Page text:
I referred briefly to the essay titled The Politics of Play: Seeking adventure in a risk-averse society in last week’s exploration of The Curious Garden, but I think it merits some attention of its own. In the piece, Jay Griffith argues that unstructured and free play (something that is increasing rare nowadays) is vital for helping children grow up into mature, sustainable, and resilient individuals capable of exercising sound judgement. I would like to share a couple of choice quotes:
Physical freedom, however, models all kinds of freedom, for children learn with both body and mind. When they see themselves demonstrate physical courage, they also learn moral or political courage – and independent thought, which has profound implications.
While children must learn to control themselves, what they can never control is luck. They must learn how to live with it, how to dance with chance and mischance. Children recognize life is a huge adventure, and they must accept the dare.
…if children are allowed the price of freedom, they may act in their own wisdom, captains of their own souls, shipwrecked perhaps, but not spirit-wrecked.
My favourite passage:
The true opposite of obedience is not disobedience but independence. The true opposite of order is not disorder but freedom. Most profoundly, the true opposite of control is not chaos but self-control.
You can read the full article online at Orion Magazine, a fantastic publication that explores nature, culture, and place. Have a good Friday.
Thanks for that article. Risk-averse indeed. i had much more freedom at 13 riding across the city by myself on the bus or el than my nieces and nephew experience. They’ve never taken the bus or the train in the city. We live in such a fenced-in world, where everyone texts instead of calling, or kids play videogames inside instead of playing with other kids outside.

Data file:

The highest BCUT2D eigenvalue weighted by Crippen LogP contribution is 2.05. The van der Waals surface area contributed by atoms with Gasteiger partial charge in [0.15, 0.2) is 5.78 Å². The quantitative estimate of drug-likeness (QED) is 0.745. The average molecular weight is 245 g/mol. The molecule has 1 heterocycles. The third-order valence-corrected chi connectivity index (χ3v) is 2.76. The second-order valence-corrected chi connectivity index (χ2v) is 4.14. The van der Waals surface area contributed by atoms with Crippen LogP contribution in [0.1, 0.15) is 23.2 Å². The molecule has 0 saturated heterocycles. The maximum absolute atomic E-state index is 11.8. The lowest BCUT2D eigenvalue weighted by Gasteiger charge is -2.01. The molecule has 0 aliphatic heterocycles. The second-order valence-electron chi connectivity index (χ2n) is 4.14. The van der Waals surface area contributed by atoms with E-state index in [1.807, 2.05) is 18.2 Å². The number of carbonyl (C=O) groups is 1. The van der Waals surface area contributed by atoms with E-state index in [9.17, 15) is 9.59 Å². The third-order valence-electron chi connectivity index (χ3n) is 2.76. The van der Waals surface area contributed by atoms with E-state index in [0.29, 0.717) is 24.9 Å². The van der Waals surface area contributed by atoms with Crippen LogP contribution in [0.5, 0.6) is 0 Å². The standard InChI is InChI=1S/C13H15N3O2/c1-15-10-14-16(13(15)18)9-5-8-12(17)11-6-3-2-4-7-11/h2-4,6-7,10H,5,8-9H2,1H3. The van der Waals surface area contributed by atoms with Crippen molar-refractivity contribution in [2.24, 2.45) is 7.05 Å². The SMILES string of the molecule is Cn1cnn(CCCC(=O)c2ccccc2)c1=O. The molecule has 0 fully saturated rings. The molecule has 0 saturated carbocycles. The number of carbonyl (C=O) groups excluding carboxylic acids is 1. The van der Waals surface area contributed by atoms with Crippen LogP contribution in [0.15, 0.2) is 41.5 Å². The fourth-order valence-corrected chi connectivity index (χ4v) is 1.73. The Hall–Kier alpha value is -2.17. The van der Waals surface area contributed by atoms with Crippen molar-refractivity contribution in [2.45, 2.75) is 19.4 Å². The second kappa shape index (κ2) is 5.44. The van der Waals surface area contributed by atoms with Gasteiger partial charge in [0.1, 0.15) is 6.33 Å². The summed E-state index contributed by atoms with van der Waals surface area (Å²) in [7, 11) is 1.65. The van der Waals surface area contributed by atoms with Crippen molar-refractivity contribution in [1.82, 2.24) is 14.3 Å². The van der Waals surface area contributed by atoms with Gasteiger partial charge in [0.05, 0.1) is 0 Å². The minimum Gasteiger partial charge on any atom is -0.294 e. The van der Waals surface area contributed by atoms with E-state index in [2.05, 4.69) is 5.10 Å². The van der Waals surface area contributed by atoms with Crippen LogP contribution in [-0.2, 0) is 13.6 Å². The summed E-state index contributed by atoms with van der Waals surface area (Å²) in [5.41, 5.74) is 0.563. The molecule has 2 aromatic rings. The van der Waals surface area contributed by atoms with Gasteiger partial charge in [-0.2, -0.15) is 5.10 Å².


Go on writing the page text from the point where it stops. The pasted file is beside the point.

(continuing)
It’s such a contrast between generations, isn’t it? The whole situation reminds me tangentially of the hygiene hypothesis, where being too clean can actually harmful for our health. Is being too safe and guarded detrimental to the development of children? I think there’s a case to be made there.
Looks like a fantastic piece. I’m so grateful that we leave in a place and in such a way that our boys have the freedom to roam and explore. There are many days when for hours at a time I don’t know what they are up to, other than the fact that they are outside playing in the woods, and I think that’s just as it should be.
Sounds like your boys are in good hands, in yours and their own!
The research is showing that if kids aren’t out experiencing nature and using their own imaginations…they won’t prefer it to anything else including computers, games, television, etc…That won’t bode well for the environment and our place in it.
And I wouldn’t blame them – why care about something that you have never formed memories with? I grew up in a city with very low ecological awareness, and i can totally understand kids dismissing the significance of nature when all around are all the brilliant conveniences of man. It’s a tough act to follow.
Truly! I’ve used this expression before that you don’t miss what you don’t know.
the quotes here gave me brain-gasms! thank you so much! i hope you dont mind I reposted some to my facebook to share with friends! xoxo
You’re welcome, Larissa. Orion tends to have a lot of thoughtful and engaging content.
Reblogged this on vadercdotcom and commented:
this seems to be very inteestning